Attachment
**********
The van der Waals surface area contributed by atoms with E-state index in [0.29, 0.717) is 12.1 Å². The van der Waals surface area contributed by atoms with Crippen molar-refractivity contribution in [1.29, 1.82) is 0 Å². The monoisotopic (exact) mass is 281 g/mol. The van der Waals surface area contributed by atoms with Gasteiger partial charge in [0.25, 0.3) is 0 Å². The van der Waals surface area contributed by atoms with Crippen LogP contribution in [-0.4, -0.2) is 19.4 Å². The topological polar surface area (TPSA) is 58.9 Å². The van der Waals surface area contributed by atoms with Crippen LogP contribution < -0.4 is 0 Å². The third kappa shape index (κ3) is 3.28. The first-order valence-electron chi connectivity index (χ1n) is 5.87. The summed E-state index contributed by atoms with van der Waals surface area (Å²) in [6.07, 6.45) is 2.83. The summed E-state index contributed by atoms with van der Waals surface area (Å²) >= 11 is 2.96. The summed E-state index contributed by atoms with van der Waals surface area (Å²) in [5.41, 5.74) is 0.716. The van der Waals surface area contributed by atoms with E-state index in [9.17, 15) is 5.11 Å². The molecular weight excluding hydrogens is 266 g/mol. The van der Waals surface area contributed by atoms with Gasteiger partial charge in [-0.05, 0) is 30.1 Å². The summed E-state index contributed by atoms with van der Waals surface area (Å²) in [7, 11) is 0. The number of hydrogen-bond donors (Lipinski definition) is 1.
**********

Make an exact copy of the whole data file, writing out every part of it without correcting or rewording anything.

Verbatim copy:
The van der Waals surface area contributed by atoms with E-state index in [0.29, 0.717) is 12.1 Å². The van der Waals surface area contributed by atoms with Crippen molar-refractivity contribution in [1.29, 1.82) is 0 Å². The monoisotopic (exact) mass is 281 g/mol. The van der Waals surface area contributed by atoms with Gasteiger partial charge in [0.25, 0.3) is 0 Å². The van der Waals surface area contributed by atoms with Crippen LogP contribution in [-0.4, -0.2) is 19.4 Å². The topological polar surface area (TPSA) is 58.9 Å². The van der Waals surface area contributed by atoms with Crippen LogP contribution < -0.4 is 0 Å². The third kappa shape index (κ3) is 3.28. The first-order valence-electron chi connectivity index (χ1n) is 5.87. The summed E-state index contributed by atoms with van der Waals surface area (Å²) in [6.07, 6.45) is 2.83. The summed E-state index contributed by atoms with van der Waals surface area (Å²) >= 11 is 2.96. The summed E-state index contributed by atoms with van der Waals surface area (Å²) in [5.41, 5.74) is 0.716. The van der Waals surface area contributed by atoms with E-state index in [9.17, 15) is 5.11 Å². The molecular weight excluding hydrogens is 266 g/mol. The van der Waals surface area contributed by atoms with Gasteiger partial charge in [-0.05, 0) is 30.1 Å². The summed E-state index contributed by atoms with van der Waals surface area (Å²) in [7, 11) is 0. The number of hydrogen-bond donors (Lipinski definition) is 1.